The current issue of the Museum of the Confederacy magazine has a story about staffer Eric App’s personal and long-term project to create a virtual Richmond of the 1860s. His goal is to help visitors to the White House of the Confederacy and the museum to better understand life in wartime Richmond.

Visitors had often asked what Confederate President Jefferson Davis could see from the building during the war, with particular interest in his view of the James River or the Capitol building. The mansion is now within a forest of high-rise buildings with views mostly of blank walls.

But in the 1860s, it stood atop a ridge overlooking parts of Richmond. However, it was within a neighborhood of other three-story buildings and several even taller churches. According to App, the surrounding buildings blocked Davis’s view of the river and the Capitol.

That preliminary work led App to research and then model residential and commercial buildings that stood on the blocks surrounding the White House. His partially completed map includes about 30 blocks, not all of them filled in. App’s primary sources, according to the magazine article, include the 1867 postwar map of the city drawn by the U.S. Corps of Army Engineers and Frederick W. Beers’ 1876 “Illustrated Atlas of Richmond,” as well as period insurance records.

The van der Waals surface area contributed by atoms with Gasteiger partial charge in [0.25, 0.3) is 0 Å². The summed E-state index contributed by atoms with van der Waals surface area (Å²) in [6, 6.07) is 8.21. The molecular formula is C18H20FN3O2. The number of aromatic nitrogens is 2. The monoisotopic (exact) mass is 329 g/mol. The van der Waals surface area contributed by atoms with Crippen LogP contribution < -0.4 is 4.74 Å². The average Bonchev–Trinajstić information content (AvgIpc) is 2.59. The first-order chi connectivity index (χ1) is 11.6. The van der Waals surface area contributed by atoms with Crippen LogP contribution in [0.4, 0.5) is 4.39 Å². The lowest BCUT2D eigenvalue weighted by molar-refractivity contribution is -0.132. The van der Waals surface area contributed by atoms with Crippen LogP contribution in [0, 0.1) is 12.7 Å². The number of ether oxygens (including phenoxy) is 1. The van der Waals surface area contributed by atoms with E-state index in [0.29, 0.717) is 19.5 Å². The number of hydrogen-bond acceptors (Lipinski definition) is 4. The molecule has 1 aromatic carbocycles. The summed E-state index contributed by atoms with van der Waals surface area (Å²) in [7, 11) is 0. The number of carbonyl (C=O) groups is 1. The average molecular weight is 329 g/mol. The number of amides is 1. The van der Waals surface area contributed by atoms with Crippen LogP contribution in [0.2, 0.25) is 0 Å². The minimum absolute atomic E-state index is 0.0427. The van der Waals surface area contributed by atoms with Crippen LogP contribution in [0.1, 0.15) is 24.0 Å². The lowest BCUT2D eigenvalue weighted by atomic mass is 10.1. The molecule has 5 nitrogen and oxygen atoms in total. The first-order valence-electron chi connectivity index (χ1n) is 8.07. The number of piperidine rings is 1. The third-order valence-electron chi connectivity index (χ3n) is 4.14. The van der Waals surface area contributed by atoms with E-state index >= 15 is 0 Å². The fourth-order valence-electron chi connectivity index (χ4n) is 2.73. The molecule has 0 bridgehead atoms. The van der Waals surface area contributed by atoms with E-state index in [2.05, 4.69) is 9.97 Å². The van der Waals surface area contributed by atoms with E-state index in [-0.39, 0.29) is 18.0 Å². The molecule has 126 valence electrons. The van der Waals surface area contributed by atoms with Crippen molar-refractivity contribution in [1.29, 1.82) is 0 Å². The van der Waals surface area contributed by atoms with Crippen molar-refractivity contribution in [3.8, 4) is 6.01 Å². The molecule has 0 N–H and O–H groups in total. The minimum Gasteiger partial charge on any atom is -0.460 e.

“This is really a study of the town, a record of urban planning and growth,” App told the magazine writer. With his computer programs, he “can give an overview of the city’s history. You can walk people through wartime Richmond, you can rouse the public’s curiosity by showing them something solid—like Libby Prison.”

The museum does not plan to add this story to its Web site, and App wouldn’t be showing off his work until he is done, according to museum spokesman Sam Craghead. However, the magazine is free with a museum membership, Craghead said, and encouraged those interested in seeing the article to join.